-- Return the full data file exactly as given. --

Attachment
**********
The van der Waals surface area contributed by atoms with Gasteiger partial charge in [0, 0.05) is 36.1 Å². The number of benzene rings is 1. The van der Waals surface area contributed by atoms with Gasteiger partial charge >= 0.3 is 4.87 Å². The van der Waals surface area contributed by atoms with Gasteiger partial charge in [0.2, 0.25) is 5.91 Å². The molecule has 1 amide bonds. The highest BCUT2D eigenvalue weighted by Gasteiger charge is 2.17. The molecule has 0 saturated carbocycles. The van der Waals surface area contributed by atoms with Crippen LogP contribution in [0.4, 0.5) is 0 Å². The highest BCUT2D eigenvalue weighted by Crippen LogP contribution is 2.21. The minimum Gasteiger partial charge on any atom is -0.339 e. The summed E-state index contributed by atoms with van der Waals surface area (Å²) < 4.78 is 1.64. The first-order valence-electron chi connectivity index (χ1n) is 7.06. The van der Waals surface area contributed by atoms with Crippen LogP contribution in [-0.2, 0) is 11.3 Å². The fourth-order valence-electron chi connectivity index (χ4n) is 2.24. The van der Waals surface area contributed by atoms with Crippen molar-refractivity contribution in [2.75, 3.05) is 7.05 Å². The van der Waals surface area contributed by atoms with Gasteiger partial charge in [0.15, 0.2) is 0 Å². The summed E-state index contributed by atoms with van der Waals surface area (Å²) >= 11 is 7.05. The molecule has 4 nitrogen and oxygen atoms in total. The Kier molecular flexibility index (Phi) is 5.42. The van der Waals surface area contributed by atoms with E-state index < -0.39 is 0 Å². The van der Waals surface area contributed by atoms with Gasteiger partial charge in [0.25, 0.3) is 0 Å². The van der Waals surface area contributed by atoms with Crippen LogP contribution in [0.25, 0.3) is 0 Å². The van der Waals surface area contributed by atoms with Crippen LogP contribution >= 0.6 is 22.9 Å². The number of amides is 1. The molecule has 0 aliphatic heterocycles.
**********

The van der Waals surface area contributed by atoms with Gasteiger partial charge in [0, 0.05) is 36.1 Å². The number of benzene rings is 1. The van der Waals surface area contributed by atoms with Gasteiger partial charge >= 0.3 is 4.87 Å². The van der Waals surface area contributed by atoms with Gasteiger partial charge in [0.2, 0.25) is 5.91 Å². The molecule has 1 amide bonds. The highest BCUT2D eigenvalue weighted by Gasteiger charge is 2.17. The molecule has 0 saturated carbocycles. The van der Waals surface area contributed by atoms with Crippen LogP contribution in [0.4, 0.5) is 0 Å². The highest BCUT2D eigenvalue weighted by Crippen LogP contribution is 2.21. The minimum Gasteiger partial charge on any atom is -0.339 e. The summed E-state index contributed by atoms with van der Waals surface area (Å²) < 4.78 is 1.64. The first-order valence-electron chi connectivity index (χ1n) is 7.06. The van der Waals surface area contributed by atoms with Crippen LogP contribution in [-0.2, 0) is 11.3 Å². The fourth-order valence-electron chi connectivity index (χ4n) is 2.24. The van der Waals surface area contributed by atoms with Crippen molar-refractivity contribution in [2.75, 3.05) is 7.05 Å². The van der Waals surface area contributed by atoms with Gasteiger partial charge in [0.15, 0.2) is 0 Å². The summed E-state index contributed by atoms with van der Waals surface area (Å²) >= 11 is 7.05. The molecule has 4 nitrogen and oxygen atoms in total. The Kier molecular flexibility index (Phi) is 5.42. The van der Waals surface area contributed by atoms with E-state index < -0.39 is 0 Å². The van der Waals surface area contributed by atoms with Gasteiger partial charge in [0.25, 0.3) is 0 Å². The van der Waals surface area contributed by atoms with Crippen LogP contribution in [0.25, 0.3) is 0 Å². The van der Waals surface area contributed by atoms with Crippen LogP contribution >= 0.6 is 22.9 Å². The number of amides is 1. The molecule has 0 aliphatic heterocycles.